Thursday, July 11, 2013

Sons of the Father: II

Also on last evening's program were two Polonaises by W.F. Bach, and a Rondo by C.P.E. Bach.

On the face of it the pieces have nothing in common except for one thing:  The most elusive element in Bach's music is its vocalism, an element that is increasingly foreign to present-day musicians, most of whom have never actually sung, but always concentrated only on instrumental mastery.  But it is impossible to play any Bach without noticing the elements of sung usage that are freely interspersed  with elements of instrumental virtuosity.

In the works of each of the sons the vocalism is exposed to an almost unbearable degree:  I call it unbearable when there is a single unaccompanied treble tone at critical moments of a composition, as if I the player and you the listener are being dared to process this one!  In the works of each of the sons there are twists of juxtaposition, completely unprepared musings on the power of single tones to undo you and me completely.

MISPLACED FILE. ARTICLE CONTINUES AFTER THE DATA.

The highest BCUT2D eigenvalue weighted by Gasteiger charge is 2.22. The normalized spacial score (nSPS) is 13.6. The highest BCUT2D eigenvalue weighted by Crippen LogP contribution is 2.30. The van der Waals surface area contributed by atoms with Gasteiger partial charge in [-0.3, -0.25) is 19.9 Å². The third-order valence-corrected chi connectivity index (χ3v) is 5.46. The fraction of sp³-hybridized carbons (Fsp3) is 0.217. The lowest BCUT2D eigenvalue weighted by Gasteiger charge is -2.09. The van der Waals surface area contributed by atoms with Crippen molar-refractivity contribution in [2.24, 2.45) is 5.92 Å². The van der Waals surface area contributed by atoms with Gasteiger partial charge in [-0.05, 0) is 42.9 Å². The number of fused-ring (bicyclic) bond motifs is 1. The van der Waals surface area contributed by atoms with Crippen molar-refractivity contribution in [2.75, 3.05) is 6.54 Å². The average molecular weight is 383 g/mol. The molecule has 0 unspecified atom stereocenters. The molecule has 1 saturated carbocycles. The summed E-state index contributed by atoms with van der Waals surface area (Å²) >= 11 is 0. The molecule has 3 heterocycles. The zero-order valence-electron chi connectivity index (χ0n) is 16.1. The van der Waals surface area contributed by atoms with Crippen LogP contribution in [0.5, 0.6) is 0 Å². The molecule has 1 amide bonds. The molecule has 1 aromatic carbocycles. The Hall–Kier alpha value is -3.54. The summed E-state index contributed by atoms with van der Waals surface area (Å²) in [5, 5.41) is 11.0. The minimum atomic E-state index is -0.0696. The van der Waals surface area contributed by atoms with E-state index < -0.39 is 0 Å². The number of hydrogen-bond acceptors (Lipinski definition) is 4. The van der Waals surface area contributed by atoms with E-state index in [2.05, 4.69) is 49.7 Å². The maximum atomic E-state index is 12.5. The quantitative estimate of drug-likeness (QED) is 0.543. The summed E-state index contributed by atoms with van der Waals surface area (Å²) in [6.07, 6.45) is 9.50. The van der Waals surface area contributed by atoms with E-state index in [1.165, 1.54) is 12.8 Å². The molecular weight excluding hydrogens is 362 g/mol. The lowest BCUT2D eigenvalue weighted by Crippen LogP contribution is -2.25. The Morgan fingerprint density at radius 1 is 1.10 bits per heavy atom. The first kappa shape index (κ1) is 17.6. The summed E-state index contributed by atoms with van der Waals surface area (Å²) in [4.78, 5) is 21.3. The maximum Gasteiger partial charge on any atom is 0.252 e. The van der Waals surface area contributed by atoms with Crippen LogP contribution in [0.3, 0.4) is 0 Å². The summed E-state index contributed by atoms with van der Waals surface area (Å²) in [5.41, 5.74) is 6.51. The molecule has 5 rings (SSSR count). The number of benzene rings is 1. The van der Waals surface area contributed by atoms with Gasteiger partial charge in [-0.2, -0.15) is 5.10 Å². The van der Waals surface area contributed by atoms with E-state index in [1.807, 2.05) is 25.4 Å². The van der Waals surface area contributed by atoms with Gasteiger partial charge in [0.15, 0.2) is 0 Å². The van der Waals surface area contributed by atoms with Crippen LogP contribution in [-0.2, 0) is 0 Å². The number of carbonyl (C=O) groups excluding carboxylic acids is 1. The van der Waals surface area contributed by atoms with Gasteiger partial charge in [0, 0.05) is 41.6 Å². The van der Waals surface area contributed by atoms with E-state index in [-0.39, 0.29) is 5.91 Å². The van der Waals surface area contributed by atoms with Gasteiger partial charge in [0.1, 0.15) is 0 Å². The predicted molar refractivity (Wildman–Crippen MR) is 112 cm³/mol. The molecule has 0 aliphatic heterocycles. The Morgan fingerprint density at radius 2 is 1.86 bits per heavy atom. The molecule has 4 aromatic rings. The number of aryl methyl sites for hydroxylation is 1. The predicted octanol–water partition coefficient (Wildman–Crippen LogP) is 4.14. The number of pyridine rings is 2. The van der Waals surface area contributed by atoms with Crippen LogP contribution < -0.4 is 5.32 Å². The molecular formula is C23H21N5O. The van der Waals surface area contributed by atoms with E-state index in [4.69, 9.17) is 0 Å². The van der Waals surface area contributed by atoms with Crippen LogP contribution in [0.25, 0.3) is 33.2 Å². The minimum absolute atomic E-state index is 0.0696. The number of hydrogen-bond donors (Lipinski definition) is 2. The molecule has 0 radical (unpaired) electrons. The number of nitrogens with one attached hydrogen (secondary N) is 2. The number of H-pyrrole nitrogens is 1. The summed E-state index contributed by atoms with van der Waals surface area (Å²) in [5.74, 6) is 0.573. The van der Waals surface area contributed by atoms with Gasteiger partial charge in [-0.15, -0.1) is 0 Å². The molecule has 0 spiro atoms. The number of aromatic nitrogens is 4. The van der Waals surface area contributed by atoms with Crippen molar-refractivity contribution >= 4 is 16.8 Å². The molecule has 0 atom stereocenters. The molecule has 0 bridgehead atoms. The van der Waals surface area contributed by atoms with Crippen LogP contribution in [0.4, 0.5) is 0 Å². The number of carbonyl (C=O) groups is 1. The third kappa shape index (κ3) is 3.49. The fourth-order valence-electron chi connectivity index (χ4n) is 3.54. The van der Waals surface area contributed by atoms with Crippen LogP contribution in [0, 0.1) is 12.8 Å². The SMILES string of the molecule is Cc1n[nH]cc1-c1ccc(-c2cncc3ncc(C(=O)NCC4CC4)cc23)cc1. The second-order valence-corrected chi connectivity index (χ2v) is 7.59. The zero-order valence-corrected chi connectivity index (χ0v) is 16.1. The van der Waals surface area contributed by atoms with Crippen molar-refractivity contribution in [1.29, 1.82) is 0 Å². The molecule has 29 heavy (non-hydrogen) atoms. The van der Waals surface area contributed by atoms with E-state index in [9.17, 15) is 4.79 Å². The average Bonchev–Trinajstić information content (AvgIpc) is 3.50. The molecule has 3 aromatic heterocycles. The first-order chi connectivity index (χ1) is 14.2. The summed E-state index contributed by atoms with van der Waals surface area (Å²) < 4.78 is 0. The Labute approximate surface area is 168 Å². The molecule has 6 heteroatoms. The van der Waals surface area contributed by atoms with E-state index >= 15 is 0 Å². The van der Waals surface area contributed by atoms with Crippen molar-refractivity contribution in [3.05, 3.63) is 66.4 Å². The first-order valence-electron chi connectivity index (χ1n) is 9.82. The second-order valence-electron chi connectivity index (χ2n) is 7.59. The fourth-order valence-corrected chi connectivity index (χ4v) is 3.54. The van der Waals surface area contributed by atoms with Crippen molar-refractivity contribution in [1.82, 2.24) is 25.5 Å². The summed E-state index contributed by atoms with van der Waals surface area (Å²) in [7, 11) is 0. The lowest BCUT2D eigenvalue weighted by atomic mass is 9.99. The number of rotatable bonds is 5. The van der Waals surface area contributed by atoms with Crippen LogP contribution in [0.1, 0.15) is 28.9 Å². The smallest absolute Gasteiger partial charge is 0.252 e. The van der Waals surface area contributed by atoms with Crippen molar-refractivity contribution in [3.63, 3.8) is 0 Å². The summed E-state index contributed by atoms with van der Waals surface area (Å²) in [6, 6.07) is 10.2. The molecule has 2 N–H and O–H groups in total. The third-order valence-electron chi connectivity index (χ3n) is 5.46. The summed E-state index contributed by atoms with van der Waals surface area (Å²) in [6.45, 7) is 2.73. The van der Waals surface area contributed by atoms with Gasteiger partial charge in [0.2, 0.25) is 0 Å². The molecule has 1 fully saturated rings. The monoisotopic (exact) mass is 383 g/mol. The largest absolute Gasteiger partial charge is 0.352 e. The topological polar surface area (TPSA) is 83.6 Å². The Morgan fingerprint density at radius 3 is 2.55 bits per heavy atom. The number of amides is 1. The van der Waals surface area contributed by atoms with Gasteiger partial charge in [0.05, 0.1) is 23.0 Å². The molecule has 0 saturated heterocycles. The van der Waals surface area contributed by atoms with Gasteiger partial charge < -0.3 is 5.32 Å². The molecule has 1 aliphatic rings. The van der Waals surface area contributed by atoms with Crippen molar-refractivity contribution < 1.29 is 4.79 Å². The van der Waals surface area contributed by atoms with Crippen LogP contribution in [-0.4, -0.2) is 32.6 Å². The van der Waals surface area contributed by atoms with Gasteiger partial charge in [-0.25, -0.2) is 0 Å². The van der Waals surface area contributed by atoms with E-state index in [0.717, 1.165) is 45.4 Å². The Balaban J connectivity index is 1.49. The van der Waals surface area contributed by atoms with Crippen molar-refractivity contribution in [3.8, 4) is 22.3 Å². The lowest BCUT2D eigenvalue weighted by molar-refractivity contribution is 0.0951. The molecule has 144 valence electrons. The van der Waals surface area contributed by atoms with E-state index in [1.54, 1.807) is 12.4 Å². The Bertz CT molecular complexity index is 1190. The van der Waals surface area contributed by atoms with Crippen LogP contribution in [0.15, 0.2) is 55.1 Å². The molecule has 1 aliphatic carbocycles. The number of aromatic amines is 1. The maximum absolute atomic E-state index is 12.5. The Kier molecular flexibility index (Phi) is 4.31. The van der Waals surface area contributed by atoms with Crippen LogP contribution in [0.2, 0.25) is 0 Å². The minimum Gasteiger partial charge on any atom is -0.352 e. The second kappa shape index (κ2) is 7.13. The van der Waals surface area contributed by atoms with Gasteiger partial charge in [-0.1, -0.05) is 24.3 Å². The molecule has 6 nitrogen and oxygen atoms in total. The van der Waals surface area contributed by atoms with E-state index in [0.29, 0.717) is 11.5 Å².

The Bach I used to equate with a kind of powerhouse infallibility, has been quite altered by my entering full-tilt into conversation with his sons, whose music comes pretty close to not making any sense at all on the printed page when read in the way most of us learn to read.